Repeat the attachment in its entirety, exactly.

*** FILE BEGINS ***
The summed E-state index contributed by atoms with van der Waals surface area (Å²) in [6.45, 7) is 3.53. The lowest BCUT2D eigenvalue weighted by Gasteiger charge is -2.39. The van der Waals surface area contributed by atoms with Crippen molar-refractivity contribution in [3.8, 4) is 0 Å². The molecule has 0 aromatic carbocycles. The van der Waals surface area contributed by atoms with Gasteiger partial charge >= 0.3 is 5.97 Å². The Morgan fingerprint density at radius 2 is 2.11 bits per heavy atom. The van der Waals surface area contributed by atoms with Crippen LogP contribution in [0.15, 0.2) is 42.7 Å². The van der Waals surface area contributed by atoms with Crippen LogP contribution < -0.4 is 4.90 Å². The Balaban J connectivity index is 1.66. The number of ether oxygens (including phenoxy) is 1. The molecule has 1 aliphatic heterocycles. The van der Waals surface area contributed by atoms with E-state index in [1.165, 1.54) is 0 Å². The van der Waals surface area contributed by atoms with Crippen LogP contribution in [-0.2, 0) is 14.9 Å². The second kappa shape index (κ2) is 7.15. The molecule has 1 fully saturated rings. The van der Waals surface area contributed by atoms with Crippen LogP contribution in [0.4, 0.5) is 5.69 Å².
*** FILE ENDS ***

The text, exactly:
The summed E-state index contributed by atoms with van der Waals surface area (Å²) in [6.45, 7) is 3.53. The lowest BCUT2D eigenvalue weighted by Gasteiger charge is -2.39. The van der Waals surface area contributed by atoms with Crippen molar-refractivity contribution in [3.8, 4) is 0 Å². The molecule has 0 aromatic carbocycles. The van der Waals surface area contributed by atoms with Gasteiger partial charge >= 0.3 is 5.97 Å². The Morgan fingerprint density at radius 2 is 2.11 bits per heavy atom. The van der Waals surface area contributed by atoms with Crippen LogP contribution in [0.15, 0.2) is 42.7 Å². The van der Waals surface area contributed by atoms with Crippen LogP contribution < -0.4 is 4.90 Å². The Balaban J connectivity index is 1.66. The number of ether oxygens (including phenoxy) is 1. The molecule has 1 aliphatic heterocycles. The van der Waals surface area contributed by atoms with E-state index in [1.165, 1.54) is 0 Å². The van der Waals surface area contributed by atoms with Crippen LogP contribution in [-0.2, 0) is 14.9 Å². The second kappa shape index (κ2) is 7.15. The molecule has 1 fully saturated rings. The van der Waals surface area contributed by atoms with Crippen LogP contribution in [0.4, 0.5) is 5.69 Å².